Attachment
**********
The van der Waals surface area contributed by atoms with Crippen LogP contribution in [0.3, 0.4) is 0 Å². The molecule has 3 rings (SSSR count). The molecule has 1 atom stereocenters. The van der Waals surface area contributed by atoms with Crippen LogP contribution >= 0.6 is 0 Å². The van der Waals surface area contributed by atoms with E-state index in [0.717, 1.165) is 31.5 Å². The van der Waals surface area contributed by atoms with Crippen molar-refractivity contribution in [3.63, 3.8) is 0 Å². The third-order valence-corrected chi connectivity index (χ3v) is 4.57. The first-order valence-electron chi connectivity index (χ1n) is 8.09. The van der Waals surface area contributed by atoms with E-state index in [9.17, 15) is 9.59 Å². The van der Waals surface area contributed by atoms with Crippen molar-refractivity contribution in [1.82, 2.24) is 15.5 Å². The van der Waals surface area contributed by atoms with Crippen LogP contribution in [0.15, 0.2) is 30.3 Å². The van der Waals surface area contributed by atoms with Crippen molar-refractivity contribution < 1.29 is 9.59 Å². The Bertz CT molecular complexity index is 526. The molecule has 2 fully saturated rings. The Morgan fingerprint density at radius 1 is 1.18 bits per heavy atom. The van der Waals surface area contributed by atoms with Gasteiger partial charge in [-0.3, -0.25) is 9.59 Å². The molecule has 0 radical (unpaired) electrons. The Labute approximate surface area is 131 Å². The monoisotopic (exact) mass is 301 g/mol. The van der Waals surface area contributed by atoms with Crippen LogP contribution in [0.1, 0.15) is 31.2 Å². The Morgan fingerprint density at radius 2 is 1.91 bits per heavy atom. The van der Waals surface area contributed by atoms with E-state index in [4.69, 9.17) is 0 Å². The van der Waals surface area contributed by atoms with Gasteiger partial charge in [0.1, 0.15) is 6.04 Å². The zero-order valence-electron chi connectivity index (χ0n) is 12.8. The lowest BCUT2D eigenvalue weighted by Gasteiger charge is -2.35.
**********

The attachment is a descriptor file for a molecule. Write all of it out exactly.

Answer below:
The van der Waals surface area contributed by atoms with Crippen LogP contribution in [0.3, 0.4) is 0 Å². The molecule has 3 rings (SSSR count). The molecule has 1 atom stereocenters. The van der Waals surface area contributed by atoms with Crippen LogP contribution >= 0.6 is 0 Å². The van der Waals surface area contributed by atoms with E-state index in [0.717, 1.165) is 31.5 Å². The van der Waals surface area contributed by atoms with Crippen molar-refractivity contribution in [3.63, 3.8) is 0 Å². The third-order valence-corrected chi connectivity index (χ3v) is 4.57. The first-order valence-electron chi connectivity index (χ1n) is 8.09. The van der Waals surface area contributed by atoms with E-state index in [9.17, 15) is 9.59 Å². The van der Waals surface area contributed by atoms with Crippen molar-refractivity contribution in [1.82, 2.24) is 15.5 Å². The van der Waals surface area contributed by atoms with Crippen LogP contribution in [0.15, 0.2) is 30.3 Å². The van der Waals surface area contributed by atoms with Crippen molar-refractivity contribution < 1.29 is 9.59 Å². The Bertz CT molecular complexity index is 526. The molecule has 2 fully saturated rings. The Morgan fingerprint density at radius 1 is 1.18 bits per heavy atom. The van der Waals surface area contributed by atoms with Gasteiger partial charge in [-0.3, -0.25) is 9.59 Å². The molecule has 0 radical (unpaired) electrons. The Labute approximate surface area is 131 Å². The monoisotopic (exact) mass is 301 g/mol. The van der Waals surface area contributed by atoms with Crippen LogP contribution in [0.1, 0.15) is 31.2 Å². The Morgan fingerprint density at radius 2 is 1.91 bits per heavy atom. The van der Waals surface area contributed by atoms with E-state index in [4.69, 9.17) is 0 Å². The van der Waals surface area contributed by atoms with Gasteiger partial charge in [0.1, 0.15) is 6.04 Å². The zero-order valence-electron chi connectivity index (χ0n) is 12.8. The lowest BCUT2D eigenvalue weighted by Gasteiger charge is -2.35.